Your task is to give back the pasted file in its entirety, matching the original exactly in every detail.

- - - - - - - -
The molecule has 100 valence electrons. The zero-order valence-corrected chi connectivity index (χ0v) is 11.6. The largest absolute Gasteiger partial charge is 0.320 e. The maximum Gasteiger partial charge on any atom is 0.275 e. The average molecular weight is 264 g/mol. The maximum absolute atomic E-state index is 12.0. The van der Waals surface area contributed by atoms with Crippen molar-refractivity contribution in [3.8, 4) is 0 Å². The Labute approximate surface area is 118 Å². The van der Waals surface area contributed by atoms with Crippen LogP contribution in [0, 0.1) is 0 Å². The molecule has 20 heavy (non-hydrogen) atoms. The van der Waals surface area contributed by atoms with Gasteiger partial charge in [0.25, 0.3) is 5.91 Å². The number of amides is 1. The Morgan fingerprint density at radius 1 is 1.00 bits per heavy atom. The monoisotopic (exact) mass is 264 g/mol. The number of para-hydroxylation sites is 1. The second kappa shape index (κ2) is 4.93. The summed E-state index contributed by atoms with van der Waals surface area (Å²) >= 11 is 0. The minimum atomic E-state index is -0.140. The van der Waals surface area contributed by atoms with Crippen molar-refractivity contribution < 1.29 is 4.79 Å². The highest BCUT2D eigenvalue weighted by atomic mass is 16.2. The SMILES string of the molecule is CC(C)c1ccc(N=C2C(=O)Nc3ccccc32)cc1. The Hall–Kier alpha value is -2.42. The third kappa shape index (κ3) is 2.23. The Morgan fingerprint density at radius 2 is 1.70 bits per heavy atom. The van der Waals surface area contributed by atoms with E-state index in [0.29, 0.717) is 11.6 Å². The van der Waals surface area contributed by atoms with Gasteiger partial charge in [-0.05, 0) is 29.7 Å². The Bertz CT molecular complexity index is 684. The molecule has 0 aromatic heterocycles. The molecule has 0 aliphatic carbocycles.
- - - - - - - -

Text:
The molecule has 100 valence electrons. The zero-order valence-corrected chi connectivity index (χ0v) is 11.6. The largest absolute Gasteiger partial charge is 0.320 e. The maximum Gasteiger partial charge on any atom is 0.275 e. The average molecular weight is 264 g/mol. The maximum absolute atomic E-state index is 12.0. The van der Waals surface area contributed by atoms with Crippen molar-refractivity contribution in [3.8, 4) is 0 Å². The Labute approximate surface area is 118 Å². The van der Waals surface area contributed by atoms with Crippen LogP contribution in [0, 0.1) is 0 Å². The molecule has 20 heavy (non-hydrogen) atoms. The van der Waals surface area contributed by atoms with Gasteiger partial charge in [0.25, 0.3) is 5.91 Å². The number of amides is 1. The Morgan fingerprint density at radius 1 is 1.00 bits per heavy atom. The monoisotopic (exact) mass is 264 g/mol. The number of para-hydroxylation sites is 1. The second kappa shape index (κ2) is 4.93. The summed E-state index contributed by atoms with van der Waals surface area (Å²) >= 11 is 0. The minimum atomic E-state index is -0.140. The van der Waals surface area contributed by atoms with Crippen molar-refractivity contribution < 1.29 is 4.79 Å². The highest BCUT2D eigenvalue weighted by atomic mass is 16.2. The SMILES string of the molecule is CC(C)c1ccc(N=C2C(=O)Nc3ccccc32)cc1. The Hall–Kier alpha value is -2.42. The third kappa shape index (κ3) is 2.23. The Morgan fingerprint density at radius 2 is 1.70 bits per heavy atom. The van der Waals surface area contributed by atoms with E-state index in [0.29, 0.717) is 11.6 Å². The van der Waals surface area contributed by atoms with Gasteiger partial charge in [-0.05, 0) is 29.7 Å². The Bertz CT molecular complexity index is 684. The molecule has 0 aromatic heterocycles. The molecule has 0 aliphatic carbocycles.